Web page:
For years, a loose coalition of companies, including Spotify and Epic Games, has been railing against the so-called app store tax — taking Apple and Google to court and spurring regulators to investigate their up-to-30 percent cut of developers’ app revenue. They argue they’re locked into grossly overpriced billing, hosting, and curation services that sometimes hurt more than they help.
So it was a surprise when, on Wednesday, Google revealed a pilot program with Spotify that will let some developers bypass Google Play billing on Android — letting Spotify and potentially others use their own payment platforms instead. But if you think that means Google’s going to give up its piece of the action, think again. Reading between the lines, it’s clear that Google is still getting its cash.
Here’s how Bloomberg put it:
If a user chooses to pay Spotify directly instead of using Google’s billing system, Spotify won’t have to give Google its entire 15% fee, according to a person familiar with the matter. A Google spokesperson said the company hasn’t sorted out the financial terms yet.
And here’s TechCrunch:
Reached for comment, Spotify declined to say what sort of commission it would be paying Google as a part of this pilot test, noting that the agreement was confidential. But a company spokesperson suggested that the commercial terms met Spotify’s “standards of fairness.”
Google also declined to detail the commission structure involved. However, it noted that user choice billing, such as is the case in South Korea, will still involve a service fee regardless of which billing system the user chooses.
There will still be a fee. There will still be a commission. As Google’s “first partner,” Spotify just got to negotiate a new deal for itself. We just don’t know how much it is — only that Spotify seems happier today than when Google announced that “on-demand music streaming services” will be “eligible” for a fee “as low as 10%.”
And we know that Google and Spotify are being cagey about it. Google spokesperson Dan Jackson would not confirm Google’s comments to Bloomberg and TechCrunch on the record. Spotify spokesperson Taylor Griffin wouldn’t go on the record either.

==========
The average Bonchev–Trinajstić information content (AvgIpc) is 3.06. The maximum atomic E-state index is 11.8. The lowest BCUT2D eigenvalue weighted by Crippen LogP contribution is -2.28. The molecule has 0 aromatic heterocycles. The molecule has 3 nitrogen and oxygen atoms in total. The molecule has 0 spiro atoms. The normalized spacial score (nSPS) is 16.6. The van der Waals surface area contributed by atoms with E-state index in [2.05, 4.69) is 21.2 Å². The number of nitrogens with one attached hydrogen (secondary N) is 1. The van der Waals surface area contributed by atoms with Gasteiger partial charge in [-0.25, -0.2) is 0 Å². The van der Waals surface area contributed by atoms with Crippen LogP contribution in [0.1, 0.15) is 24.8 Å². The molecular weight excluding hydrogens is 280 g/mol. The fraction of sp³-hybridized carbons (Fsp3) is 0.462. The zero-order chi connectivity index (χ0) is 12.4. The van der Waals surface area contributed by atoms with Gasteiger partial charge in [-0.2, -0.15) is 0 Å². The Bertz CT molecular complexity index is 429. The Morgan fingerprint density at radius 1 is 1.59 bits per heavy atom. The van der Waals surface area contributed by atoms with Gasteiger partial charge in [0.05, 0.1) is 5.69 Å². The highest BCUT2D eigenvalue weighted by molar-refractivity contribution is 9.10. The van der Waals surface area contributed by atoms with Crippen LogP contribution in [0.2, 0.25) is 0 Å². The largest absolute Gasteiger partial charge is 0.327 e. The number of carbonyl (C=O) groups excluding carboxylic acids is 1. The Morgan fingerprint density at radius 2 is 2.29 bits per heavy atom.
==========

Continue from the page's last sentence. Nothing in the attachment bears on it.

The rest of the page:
I suspect a lot of app developers are wondering why Google is launching a limited pilot program at all, letting big companies like Spotify get dibs and get to negotiate favorable backroom deals. Why not open up the Play Store to alternative payment processors, period, and let the market set the price?
Sweetheart deals were already a thing on these app stores. The Epic v. Apple trial revealed, for instance, that Netflix had a “unique arrangement” to share only 15 percent of its revenue on iOS back when the going rate was 30. Microsoft gave loads of its top app partners a “store policy exception” that let them pay differently, too. That’s not sending the message that indie developers actually get a fair shake in these marketplaces.
I’m also curious what it means for that loose coalition of companies fighting the app store tax — organized as the Coalition for App Fairness — now that prominent member Spotify has negotiated this deal for itself. The CAF has been completely silent on Google and Spotify’s announcement in public and replied to us today with a generic statement about how “CAF is committed to fighting for systemic change.” (It also reportedly lost its executive director earlier this week.) Epic Games, another founding member of the CAF, would also not speak to us on the record.
The CAF has argued that a 5 percent fee is the “upper limit for fees charged by other payment providers for purchases” — so if developers wind up paying more than 5 percent to use their own payment processors via Google, it would be hard for it to call Google’s move a victory.
But if it’s under 5 percent and available to all, it could be a different story. We’ll have to wait and see.
“While this is a good deal for Spotify, it does nothing to help the millions of small businesses and entrepreneurs that are crushed by exorbitant app store fees,” reads part of a statement from House Antitrust chairman David Cicilline, via Bloomberg. “Self-regulation is not a solution.” Cicilline is one of many sponsors of the Open App Markets Act, legislation designed to curb anticompetitive behavior in the iOS and Android app stores.
Update, 4:19PM ET: Added statement from Cicilline.